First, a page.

GOD (Antidoto #2)

Before Reptil (a zine that started in 1990), ‘Boliche’ (the drummer of ‘Subterranean Kids’, Barcelona) did Antidoto (1988-90). I’d never seen any of them (‘no hablo español‘) until they surfaced on the www (thx to Luis A.)…

#1 (March ’88) had interviews with ‘Acció Directa’, ‘Monstruación’, ‘Subterranean Kids’, ‘S.C.A.’, ‘Squandered Message’, ‘I Deny’, ‘Último Gobierno’; info on squatting in Copenhagen & Hamburg, a ‘foreigner page’ (in English), a Greek scene-report, info on the No More Censorship! campaign, ‘Circle Jerks’/’Gang Green’ tour-report, etc.

#2 (June ’88): ‘Ludichrist’, ‘The Accüsed’, ‘GOD’, ‘Pure Hate’, ‘Cry Of Terror’, ‘Ewings’, ‘Preter Racio’, ‘M.C.D.’, ‘Gang Green’, Vellocet, ‘Instigators’ interviews; letters, ‘foreigner page’, a piece on the Cros 10 squat in Barcelona, a criticism of rightist US bands, scene-reports of Switzerland & Australia, reviews, etc.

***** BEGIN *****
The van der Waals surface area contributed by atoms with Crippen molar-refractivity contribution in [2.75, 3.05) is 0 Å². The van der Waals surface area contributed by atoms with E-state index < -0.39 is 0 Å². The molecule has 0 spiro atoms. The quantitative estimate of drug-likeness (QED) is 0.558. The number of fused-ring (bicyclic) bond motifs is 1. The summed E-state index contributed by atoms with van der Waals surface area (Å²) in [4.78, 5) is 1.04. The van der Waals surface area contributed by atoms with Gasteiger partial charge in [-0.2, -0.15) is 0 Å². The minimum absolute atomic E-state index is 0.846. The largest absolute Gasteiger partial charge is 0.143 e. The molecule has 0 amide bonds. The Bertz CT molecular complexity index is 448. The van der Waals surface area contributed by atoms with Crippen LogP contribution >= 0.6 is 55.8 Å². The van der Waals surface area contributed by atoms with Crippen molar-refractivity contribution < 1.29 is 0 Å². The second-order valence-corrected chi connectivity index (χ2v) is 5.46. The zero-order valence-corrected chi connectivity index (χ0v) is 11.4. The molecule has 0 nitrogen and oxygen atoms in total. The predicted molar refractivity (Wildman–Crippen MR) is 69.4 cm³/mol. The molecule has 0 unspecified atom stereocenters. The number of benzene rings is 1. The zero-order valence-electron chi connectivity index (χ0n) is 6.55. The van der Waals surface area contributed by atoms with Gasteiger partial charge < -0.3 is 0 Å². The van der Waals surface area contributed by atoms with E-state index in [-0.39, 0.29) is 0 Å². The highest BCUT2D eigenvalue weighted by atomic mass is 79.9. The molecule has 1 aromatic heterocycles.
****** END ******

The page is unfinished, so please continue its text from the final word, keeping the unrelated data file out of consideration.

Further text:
#3 (February ’90) contained interviews with ‘L’Odi Social’, ‘Stikky’, ‘Visions Of Change’, ‘Corn Flakes’, ‘Sick Of It All’, ‘Bold’ and more; info on ‘Kazjurol’ & ‘Oncle Slam’, a huge letter-section, ‘Subterranean Kids’ tour-report, squatting in Zaragoza & Galicia, a column on the Barcelona Olympics, reviews, scene-reports (Zaragoza, Milwaukee & Poland), etc. Came with a tape with bands from Barcelona.

GOD‘ was 3-piece from Amsterdam with Thomas ‘Tos’ Nieuwenhuizen on guitar/vocals, Michael Cavanagh (ex ‘Agent Orange’) on bass/vocals & Daan van der Elsken doing drums/vocals. They did 2 albums for Konkurrel (Sweet Life, ’88 & The Shametree, ’89) and in 1991 the Headrush LP was released on Destiny. Their music was called “post-punk that gradually evolved into jazz-punk or art-metalcore”.

[Translation below]

INTERVIEW WITH ‘GOD’ (THE NETHERLANDS)

DONE BY AZIZ BADRANE (‘HasjieS’ [singer of ‘N.R.A.’; owner of skateboard- and punk record-shop Independent Outlet])

PRESENT: Tos (guitar / voice) – Michael (bass / voice) /// ABSENT: Daan (drums / voice)

A: What kind of music do you play?

T: Crossover, punk, metal; a compilation of all kinds of music from 1970 until now.

A: Do you believe in God?